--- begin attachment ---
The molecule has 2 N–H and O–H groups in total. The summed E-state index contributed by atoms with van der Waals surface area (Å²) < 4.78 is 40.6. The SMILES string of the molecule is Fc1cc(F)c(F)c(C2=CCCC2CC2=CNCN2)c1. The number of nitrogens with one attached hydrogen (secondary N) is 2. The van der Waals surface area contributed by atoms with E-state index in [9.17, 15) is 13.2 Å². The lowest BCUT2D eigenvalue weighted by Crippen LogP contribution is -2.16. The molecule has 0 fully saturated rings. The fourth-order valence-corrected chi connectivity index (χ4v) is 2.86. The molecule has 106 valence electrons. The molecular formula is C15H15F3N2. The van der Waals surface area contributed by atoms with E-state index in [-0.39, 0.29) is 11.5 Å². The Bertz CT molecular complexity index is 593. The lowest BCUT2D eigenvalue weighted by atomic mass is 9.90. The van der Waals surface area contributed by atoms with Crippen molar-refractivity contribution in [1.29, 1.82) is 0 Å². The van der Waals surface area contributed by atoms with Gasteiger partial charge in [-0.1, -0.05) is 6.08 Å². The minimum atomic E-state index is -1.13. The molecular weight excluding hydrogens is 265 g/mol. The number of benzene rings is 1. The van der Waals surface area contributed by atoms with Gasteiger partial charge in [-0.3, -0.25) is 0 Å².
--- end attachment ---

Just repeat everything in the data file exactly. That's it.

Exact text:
The molecule has 2 N–H and O–H groups in total. The summed E-state index contributed by atoms with van der Waals surface area (Å²) < 4.78 is 40.6. The SMILES string of the molecule is Fc1cc(F)c(F)c(C2=CCCC2CC2=CNCN2)c1. The number of nitrogens with one attached hydrogen (secondary N) is 2. The van der Waals surface area contributed by atoms with E-state index in [9.17, 15) is 13.2 Å². The lowest BCUT2D eigenvalue weighted by Crippen LogP contribution is -2.16. The molecule has 0 fully saturated rings. The fourth-order valence-corrected chi connectivity index (χ4v) is 2.86. The molecule has 106 valence electrons. The molecular formula is C15H15F3N2. The van der Waals surface area contributed by atoms with E-state index in [-0.39, 0.29) is 11.5 Å². The Bertz CT molecular complexity index is 593. The lowest BCUT2D eigenvalue weighted by atomic mass is 9.90. The van der Waals surface area contributed by atoms with Crippen molar-refractivity contribution in [1.29, 1.82) is 0 Å². The van der Waals surface area contributed by atoms with Gasteiger partial charge in [-0.1, -0.05) is 6.08 Å². The minimum atomic E-state index is -1.13. The molecular weight excluding hydrogens is 265 g/mol. The number of benzene rings is 1. The van der Waals surface area contributed by atoms with Gasteiger partial charge in [-0.3, -0.25) is 0 Å².